I've never come out arguing the darn things should be banned, no matter how much I dislike them. But the more people here flap their hands and declare such a thing simply impossible, the more irritating it is.

 

Almost as irritating as the way users are savagely mocked for liking their TB's and caring what happens to them.

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Easier to ban users too stupid to follow a simple argument.

 

No cache can function as a TB hotel without somehow declaring itself to be one in its description or title. If there were a policy against approving such caches, they would cease to be. The fact that some caches are exceptionally convenient to the road or large and accomodating is not a problem. The fact that some caches advertise themselves as hotels and become collection centers for bugs, with all the attendant risks, can certainly be a problem.

 

I've never come out arguing the darn things should be banned, no matter how much I dislike them. But the more people here flap their hands and declare such a thing simply impossible, the more irritating it is.

 

Almost as irritating as the way users are savagely mocked for liking their TB's and caring what happens to them.

I gotta disagree there, the location and function are far more of a problem then the name. If you did ban any cache with hotel in the name, then you'll have to ban motel,lodge,Inn, (and all the other names used since they're all used to mean the same thing). And of course you'll have to lock the naming field (and description) so cache owners cannot change it after the cache has been listed.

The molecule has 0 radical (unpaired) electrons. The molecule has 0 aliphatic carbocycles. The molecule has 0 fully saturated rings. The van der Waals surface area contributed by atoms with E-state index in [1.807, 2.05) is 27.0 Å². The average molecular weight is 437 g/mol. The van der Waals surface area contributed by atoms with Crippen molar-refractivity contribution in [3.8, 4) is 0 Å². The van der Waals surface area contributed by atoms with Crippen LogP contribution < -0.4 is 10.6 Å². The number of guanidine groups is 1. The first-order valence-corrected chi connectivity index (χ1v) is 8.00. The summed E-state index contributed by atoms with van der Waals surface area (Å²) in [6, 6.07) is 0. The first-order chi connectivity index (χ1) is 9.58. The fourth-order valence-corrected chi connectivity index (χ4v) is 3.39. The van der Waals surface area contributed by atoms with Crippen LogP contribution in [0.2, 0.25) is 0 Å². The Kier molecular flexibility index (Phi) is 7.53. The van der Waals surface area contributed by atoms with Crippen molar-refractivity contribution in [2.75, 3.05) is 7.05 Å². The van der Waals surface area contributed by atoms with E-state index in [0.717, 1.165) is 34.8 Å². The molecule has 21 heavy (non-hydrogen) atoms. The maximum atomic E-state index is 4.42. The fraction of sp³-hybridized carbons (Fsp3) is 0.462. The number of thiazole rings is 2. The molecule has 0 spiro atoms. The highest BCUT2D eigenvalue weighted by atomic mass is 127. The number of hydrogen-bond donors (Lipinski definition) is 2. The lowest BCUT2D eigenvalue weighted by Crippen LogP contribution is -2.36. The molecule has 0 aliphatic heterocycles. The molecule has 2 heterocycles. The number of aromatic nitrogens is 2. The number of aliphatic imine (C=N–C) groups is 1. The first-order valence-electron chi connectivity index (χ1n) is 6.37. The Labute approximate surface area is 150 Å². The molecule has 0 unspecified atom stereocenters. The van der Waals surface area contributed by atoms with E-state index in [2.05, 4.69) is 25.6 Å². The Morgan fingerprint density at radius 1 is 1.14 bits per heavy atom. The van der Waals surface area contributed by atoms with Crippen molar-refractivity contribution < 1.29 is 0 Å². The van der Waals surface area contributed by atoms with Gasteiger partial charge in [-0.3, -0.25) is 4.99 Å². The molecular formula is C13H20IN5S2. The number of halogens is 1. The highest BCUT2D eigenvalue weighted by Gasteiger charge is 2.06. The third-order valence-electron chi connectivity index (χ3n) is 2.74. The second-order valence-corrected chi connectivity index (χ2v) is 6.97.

With all the hotels 'gone' the caches that have the same function, but not the same name (or description) would need to be addressed. You'd have to start going after all the caches in rest stops, and near interstate extis, and in parks close to airports. Otherwise people might be wanting to use them for quick easy drop points (secure or not).

Maybe we could just ban easy to reach caches, but again the reviewers still don't have time/money to go check these locations.

Maybe we could just ban lazy cachers that leave Tb in easy caches. There are two problems with this, first there are many many easy caches. There are far more low rated caches then high rated caches. Second there are far more people (myself included) that have, do, or will visit easy caches, then those that visit only hard ones. So banning these people means banning a very large part of the cacher population. But at least those few that always do the long walks up the mountain won't be dropping off any TBs into hotels. (once they find some tbs that are already in caches hard enough they won't be banned for visiting that is.)